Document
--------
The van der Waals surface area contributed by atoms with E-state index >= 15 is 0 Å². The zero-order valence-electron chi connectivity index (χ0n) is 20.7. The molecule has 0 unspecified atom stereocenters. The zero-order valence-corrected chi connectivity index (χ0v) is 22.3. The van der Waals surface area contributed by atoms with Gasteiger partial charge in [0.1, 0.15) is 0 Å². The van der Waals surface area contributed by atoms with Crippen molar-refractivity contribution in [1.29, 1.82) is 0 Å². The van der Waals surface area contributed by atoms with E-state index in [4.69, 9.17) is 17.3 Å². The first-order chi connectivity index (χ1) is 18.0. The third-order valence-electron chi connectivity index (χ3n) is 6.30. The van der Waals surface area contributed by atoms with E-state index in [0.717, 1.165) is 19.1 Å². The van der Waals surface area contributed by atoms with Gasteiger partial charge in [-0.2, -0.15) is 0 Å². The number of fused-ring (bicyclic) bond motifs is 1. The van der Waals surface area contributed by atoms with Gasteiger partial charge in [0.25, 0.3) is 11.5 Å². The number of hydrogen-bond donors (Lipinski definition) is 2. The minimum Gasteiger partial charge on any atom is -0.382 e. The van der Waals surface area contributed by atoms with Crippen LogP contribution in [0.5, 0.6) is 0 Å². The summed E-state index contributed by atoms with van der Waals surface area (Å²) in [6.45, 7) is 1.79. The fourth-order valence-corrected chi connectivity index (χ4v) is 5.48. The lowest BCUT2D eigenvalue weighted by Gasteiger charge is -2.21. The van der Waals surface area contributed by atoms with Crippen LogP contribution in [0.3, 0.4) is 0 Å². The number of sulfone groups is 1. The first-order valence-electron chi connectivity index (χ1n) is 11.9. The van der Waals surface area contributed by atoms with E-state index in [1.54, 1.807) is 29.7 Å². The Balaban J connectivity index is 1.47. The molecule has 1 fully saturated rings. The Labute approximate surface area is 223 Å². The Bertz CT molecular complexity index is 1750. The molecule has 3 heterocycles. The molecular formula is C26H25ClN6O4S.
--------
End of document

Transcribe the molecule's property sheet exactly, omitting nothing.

The van der Waals surface area contributed by atoms with E-state index >= 15 is 0 Å². The zero-order valence-electron chi connectivity index (χ0n) is 20.7. The molecule has 0 unspecified atom stereocenters. The zero-order valence-corrected chi connectivity index (χ0v) is 22.3. The van der Waals surface area contributed by atoms with Gasteiger partial charge in [0.1, 0.15) is 0 Å². The van der Waals surface area contributed by atoms with Crippen molar-refractivity contribution in [1.29, 1.82) is 0 Å². The van der Waals surface area contributed by atoms with E-state index in [4.69, 9.17) is 17.3 Å². The first-order chi connectivity index (χ1) is 18.0. The third-order valence-electron chi connectivity index (χ3n) is 6.30. The van der Waals surface area contributed by atoms with E-state index in [0.717, 1.165) is 19.1 Å². The van der Waals surface area contributed by atoms with Gasteiger partial charge in [-0.2, -0.15) is 0 Å². The number of fused-ring (bicyclic) bond motifs is 1. The van der Waals surface area contributed by atoms with Gasteiger partial charge in [0.25, 0.3) is 11.5 Å². The number of hydrogen-bond donors (Lipinski definition) is 2. The minimum Gasteiger partial charge on any atom is -0.382 e. The van der Waals surface area contributed by atoms with Crippen LogP contribution in [0.5, 0.6) is 0 Å². The summed E-state index contributed by atoms with van der Waals surface area (Å²) in [6.45, 7) is 1.79. The fourth-order valence-corrected chi connectivity index (χ4v) is 5.48. The lowest BCUT2D eigenvalue weighted by Gasteiger charge is -2.21. The van der Waals surface area contributed by atoms with Crippen LogP contribution in [0.3, 0.4) is 0 Å². The number of sulfone groups is 1. The first-order valence-electron chi connectivity index (χ1n) is 11.9. The van der Waals surface area contributed by atoms with E-state index in [1.54, 1.807) is 29.7 Å². The Balaban J connectivity index is 1.47. The molecule has 1 fully saturated rings. The Labute approximate surface area is 223 Å². The Bertz CT molecular complexity index is 1750. The molecule has 3 heterocycles. The molecular formula is C26H25ClN6O4S.